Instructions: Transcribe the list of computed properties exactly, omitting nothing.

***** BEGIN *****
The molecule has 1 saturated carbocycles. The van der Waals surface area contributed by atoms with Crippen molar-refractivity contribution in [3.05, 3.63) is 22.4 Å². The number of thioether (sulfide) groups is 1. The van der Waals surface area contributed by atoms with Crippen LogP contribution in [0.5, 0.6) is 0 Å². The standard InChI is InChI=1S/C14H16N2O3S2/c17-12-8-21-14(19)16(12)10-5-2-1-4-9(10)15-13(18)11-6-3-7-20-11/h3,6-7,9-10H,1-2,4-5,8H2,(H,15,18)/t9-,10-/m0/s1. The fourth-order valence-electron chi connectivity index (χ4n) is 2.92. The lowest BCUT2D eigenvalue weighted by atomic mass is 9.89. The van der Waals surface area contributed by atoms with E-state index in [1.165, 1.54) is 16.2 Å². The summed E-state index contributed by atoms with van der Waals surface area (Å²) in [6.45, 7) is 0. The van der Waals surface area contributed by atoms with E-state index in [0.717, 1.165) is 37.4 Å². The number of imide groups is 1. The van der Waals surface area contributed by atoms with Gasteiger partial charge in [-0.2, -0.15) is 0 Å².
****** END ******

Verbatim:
The molecule has 1 saturated carbocycles. The van der Waals surface area contributed by atoms with Crippen molar-refractivity contribution in [3.05, 3.63) is 22.4 Å². The number of thioether (sulfide) groups is 1. The van der Waals surface area contributed by atoms with Crippen LogP contribution in [0.5, 0.6) is 0 Å². The standard InChI is InChI=1S/C14H16N2O3S2/c17-12-8-21-14(19)16(12)10-5-2-1-4-9(10)15-13(18)11-6-3-7-20-11/h3,6-7,9-10H,1-2,4-5,8H2,(H,15,18)/t9-,10-/m0/s1. The fourth-order valence-electron chi connectivity index (χ4n) is 2.92. The lowest BCUT2D eigenvalue weighted by atomic mass is 9.89. The van der Waals surface area contributed by atoms with E-state index in [1.165, 1.54) is 16.2 Å². The summed E-state index contributed by atoms with van der Waals surface area (Å²) in [6.45, 7) is 0. The van der Waals surface area contributed by atoms with E-state index in [0.717, 1.165) is 37.4 Å². The number of imide groups is 1. The van der Waals surface area contributed by atoms with Gasteiger partial charge in [-0.2, -0.15) is 0 Å².